This week I also want to finish my Vorticity socks. So lots of knitting and lots of finishing. It's Work-in-Progress Wednesday over at Tami's Amis - go have a look! See you again Friday!

Sunday, October 20, 2013

Year of Projects 3: Vorticity 3

SOCKTOPUS: Totally Vanilla • Kandahar • V Junkie • Kwalia • Farmer McGregor • Shur'tugal • 2luvcrew • Vorticity • Rumpled! • Crowley • Om Shanti • Mince Pie Mayhem • Hundred Acre Wood • De Stijl • Fiori di Zucca • Caretta Caretta • Spring Shoots

The first sock weighs 52 grams.

The remaining yarn weighs 52 grams.

This game of 'yarn chicken' is ON !

Friday, October 18, 2013

Finished Object Friday: Brother Gnome

Pattern: Jultomtar & Teeny Tomten by Alan Dart

Yarn: SRK Northern Sport and some fun fur

Needle Size: US 2 (2.75 mm)

Modifications: After knitting a first gnome (the blue one in the background) as written - knit flat and seamed - a few weeks ago, I determined to convert as much as possible to knit in the round. In this second gnome (the green one in the foreground), the head and body are knit entirely in the round, as are the hat and nose. For the feet and legs, I knit the feet as tubes in the round and then added an afterthought leg. The arms were knit in the round but the mitten hands were knit flat and seamed. Also, following tips from the project notes of other Ravelers, the beard was knit with Fun Fur held double.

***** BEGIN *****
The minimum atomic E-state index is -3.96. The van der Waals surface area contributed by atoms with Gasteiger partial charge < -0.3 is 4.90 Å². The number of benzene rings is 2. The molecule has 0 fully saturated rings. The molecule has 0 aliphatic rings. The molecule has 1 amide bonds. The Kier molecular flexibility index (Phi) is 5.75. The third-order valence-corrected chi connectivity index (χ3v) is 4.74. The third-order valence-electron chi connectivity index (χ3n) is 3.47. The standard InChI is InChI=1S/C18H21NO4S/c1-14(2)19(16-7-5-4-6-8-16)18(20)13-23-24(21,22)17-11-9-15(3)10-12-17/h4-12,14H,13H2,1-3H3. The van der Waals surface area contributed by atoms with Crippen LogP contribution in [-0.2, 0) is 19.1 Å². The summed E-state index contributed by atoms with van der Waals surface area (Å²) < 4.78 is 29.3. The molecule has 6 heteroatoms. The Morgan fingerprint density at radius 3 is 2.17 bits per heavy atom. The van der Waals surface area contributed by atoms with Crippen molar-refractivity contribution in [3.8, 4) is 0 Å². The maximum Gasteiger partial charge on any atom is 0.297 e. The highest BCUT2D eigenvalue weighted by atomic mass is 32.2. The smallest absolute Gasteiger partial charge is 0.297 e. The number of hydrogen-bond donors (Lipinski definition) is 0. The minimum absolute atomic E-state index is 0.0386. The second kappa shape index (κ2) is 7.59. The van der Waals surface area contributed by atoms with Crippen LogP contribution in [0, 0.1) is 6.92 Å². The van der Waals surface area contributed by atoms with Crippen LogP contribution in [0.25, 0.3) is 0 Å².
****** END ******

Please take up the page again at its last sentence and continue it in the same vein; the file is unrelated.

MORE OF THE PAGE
Well, that was waaaay easier. Finishing took about a half hour and was easy peasy. This pattern should definitely be knit in the round as much as possible. I still have to add the twirl to the top of his hat, but it's a messy business - twisting and pinning, and spraying with Stiffen Stuff - so I'm gonna wait until I've got a few more gnomes ready and do them all at once.

Holding the Fun Fur double for the beard was painful, and the resulting beard isn't as supple as the original one. Of course, the Fun Fur I'm using isn't the one the pattern calls for - so that might be the difference - but this particular mod wasn't worthwhile for me.

For my feet I increased to 24 sts, but my feet came out pretty chunky. Next time I'll stop increasing at 18sts. Otherwise, the legs worked out perfectly. Also, this time round I used less stuffing at the top of the legs, so they're a bit floppier. He still sits fine, but now his legs straighten out to dangle below him when you pick him up. I think that's better.